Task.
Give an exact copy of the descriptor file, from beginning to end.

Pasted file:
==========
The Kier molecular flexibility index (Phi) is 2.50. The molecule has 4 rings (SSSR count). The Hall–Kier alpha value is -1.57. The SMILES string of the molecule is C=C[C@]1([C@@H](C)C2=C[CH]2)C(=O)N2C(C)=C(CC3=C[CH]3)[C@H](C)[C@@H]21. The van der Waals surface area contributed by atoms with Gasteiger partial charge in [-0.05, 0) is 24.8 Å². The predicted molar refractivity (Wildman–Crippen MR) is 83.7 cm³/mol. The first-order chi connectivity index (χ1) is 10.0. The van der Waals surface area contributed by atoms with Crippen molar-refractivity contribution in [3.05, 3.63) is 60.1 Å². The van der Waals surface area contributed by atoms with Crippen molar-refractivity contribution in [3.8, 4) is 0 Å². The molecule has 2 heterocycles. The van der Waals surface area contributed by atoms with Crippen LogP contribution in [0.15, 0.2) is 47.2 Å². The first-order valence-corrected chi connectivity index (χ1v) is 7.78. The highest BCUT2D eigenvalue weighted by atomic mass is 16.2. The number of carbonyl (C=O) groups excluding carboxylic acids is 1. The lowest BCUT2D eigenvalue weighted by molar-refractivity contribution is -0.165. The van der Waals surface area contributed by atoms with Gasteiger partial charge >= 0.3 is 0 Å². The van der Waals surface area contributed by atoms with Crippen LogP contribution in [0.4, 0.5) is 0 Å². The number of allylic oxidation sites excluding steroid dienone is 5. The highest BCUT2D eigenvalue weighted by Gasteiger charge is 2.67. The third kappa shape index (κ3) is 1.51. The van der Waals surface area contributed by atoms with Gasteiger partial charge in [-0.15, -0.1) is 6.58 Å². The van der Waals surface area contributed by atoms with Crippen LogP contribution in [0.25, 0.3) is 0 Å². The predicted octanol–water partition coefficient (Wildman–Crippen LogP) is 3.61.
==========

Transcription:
The Kier molecular flexibility index (Phi) is 2.50. The molecule has 4 rings (SSSR count). The Hall–Kier alpha value is -1.57. The SMILES string of the molecule is C=C[C@]1([C@@H](C)C2=C[CH]2)C(=O)N2C(C)=C(CC3=C[CH]3)[C@H](C)[C@@H]21. The van der Waals surface area contributed by atoms with Gasteiger partial charge in [-0.05, 0) is 24.8 Å². The predicted molar refractivity (Wildman–Crippen MR) is 83.7 cm³/mol. The first-order chi connectivity index (χ1) is 10.0. The van der Waals surface area contributed by atoms with Crippen molar-refractivity contribution in [3.05, 3.63) is 60.1 Å². The van der Waals surface area contributed by atoms with Crippen molar-refractivity contribution in [3.8, 4) is 0 Å². The molecule has 2 heterocycles. The van der Waals surface area contributed by atoms with Crippen LogP contribution in [0.15, 0.2) is 47.2 Å². The first-order valence-corrected chi connectivity index (χ1v) is 7.78. The highest BCUT2D eigenvalue weighted by atomic mass is 16.2. The number of carbonyl (C=O) groups excluding carboxylic acids is 1. The lowest BCUT2D eigenvalue weighted by molar-refractivity contribution is -0.165. The van der Waals surface area contributed by atoms with Gasteiger partial charge >= 0.3 is 0 Å². The van der Waals surface area contributed by atoms with Crippen LogP contribution in [0.4, 0.5) is 0 Å². The number of allylic oxidation sites excluding steroid dienone is 5. The highest BCUT2D eigenvalue weighted by Gasteiger charge is 2.67. The third kappa shape index (κ3) is 1.51. The van der Waals surface area contributed by atoms with Gasteiger partial charge in [-0.15, -0.1) is 6.58 Å². The van der Waals surface area contributed by atoms with Crippen LogP contribution in [0.25, 0.3) is 0 Å². The predicted octanol–water partition coefficient (Wildman–Crippen LogP) is 3.61.